Like many baby boomers I have indelible memories of seeing this 1953 science-fiction gem for the first time on television, in black & white. What kid wouldn’t respond to a story about aliens inhabiting his parents’ bodies? Only in later years did I come to appreciate the reasons for its staying power and its ingenious production design and use of color. In fact it was directed by the man who invented the term “production designer,” William Cameron Menzies. Another boomer who never forgot the film grew up to become a world-class film preservationist, Scott MacQueen, and he has produced a special edition of Invaders that can easily be labeled as definitive. Not only has he conducted a 4K scan from the original camera negatives and master positives, but he’s provided us with the original trailer, interviews with the film’s young star Jimmy Hunt, Menzies’ biographer James Curtis and granddaughter Pamela Lauesen, produced a featurette where such admirers of the film as directors John Landis and Joe Dante, editor Mark Goldblatt, and Oscar-winning visual effects artist Robert Skotak sing the praises of the movie. The estimable author and screenwriter John Sayles’ introduction of the film at the 2022 TCM Classic Film Festival adds further validation of its latter-day reputation. But wait—there’s more! MacQueen includes the alternate international version of the film’s finale, before-and-after footage showing what materials he had to work with and his results, a gallery of images from the original pressbook, and a booklet which includes his essay “Invaders from Mars: A Nightmare of Restoration.” This beautifully executed disc is a must for every video library. And if the extras don’t interest you, a DVD version is currently available at a discount price. Details are HERE.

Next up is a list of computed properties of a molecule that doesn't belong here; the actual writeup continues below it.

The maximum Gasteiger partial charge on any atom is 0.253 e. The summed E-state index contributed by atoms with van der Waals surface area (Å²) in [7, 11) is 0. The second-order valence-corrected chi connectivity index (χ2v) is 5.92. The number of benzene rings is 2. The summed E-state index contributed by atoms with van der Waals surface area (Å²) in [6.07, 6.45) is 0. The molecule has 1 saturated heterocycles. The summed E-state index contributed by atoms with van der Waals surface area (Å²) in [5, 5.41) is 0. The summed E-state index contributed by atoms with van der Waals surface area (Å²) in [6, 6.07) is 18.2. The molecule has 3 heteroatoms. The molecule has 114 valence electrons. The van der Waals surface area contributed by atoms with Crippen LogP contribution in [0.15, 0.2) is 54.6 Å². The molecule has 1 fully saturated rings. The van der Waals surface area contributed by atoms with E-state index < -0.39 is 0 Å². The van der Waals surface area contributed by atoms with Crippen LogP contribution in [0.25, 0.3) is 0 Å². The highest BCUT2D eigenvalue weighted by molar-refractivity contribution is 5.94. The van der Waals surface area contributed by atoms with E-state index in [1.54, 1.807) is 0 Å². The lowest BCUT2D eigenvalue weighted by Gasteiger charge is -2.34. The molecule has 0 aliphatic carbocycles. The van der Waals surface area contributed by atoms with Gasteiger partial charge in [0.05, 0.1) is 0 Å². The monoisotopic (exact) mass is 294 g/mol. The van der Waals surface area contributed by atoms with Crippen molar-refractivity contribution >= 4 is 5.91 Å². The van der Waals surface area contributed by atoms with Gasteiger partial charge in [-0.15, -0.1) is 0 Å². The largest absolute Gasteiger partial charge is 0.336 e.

I know for a fact that Robert Bader spent years traveling around the U.S. to read microfilm copies of local newspapers that weren’t available online, just to confirm the exact playdates of the Marx Brothers’ appearance there over one hundred years ago. And if you want to examine the weekly managers’ reports from the Keith/Albee vaudeville circuits you must pay a visit to the University of Iowa in Iowa City—which he did. His 2016 book incorporated this mountain of information into a compelling text that provided valuable insights into the unglamorous world of vaudeville. What could he have possibly left out? Here is his response: “Most of the new material appears in the stage chronology: new dates, corrected theatre names, etc. A fair amount of this came from readers in far flung places. (I was unfortunately not able to visit every library in the country, so I relied on the kindness of strangers in some cases.) It was a good move putting an e-mail address for updates in the book because there are people in places like Ardmore, Oklahoma who care about where the Six Mascots played when they passed through town in 1910.” He also expands and corrects the details of an incident involving Mabel O’Donnell, who was part of The Three Nightingales act, thanks to a connection with O’Donnell’s granddaughter that was made right after the hardcover version of the book went to press.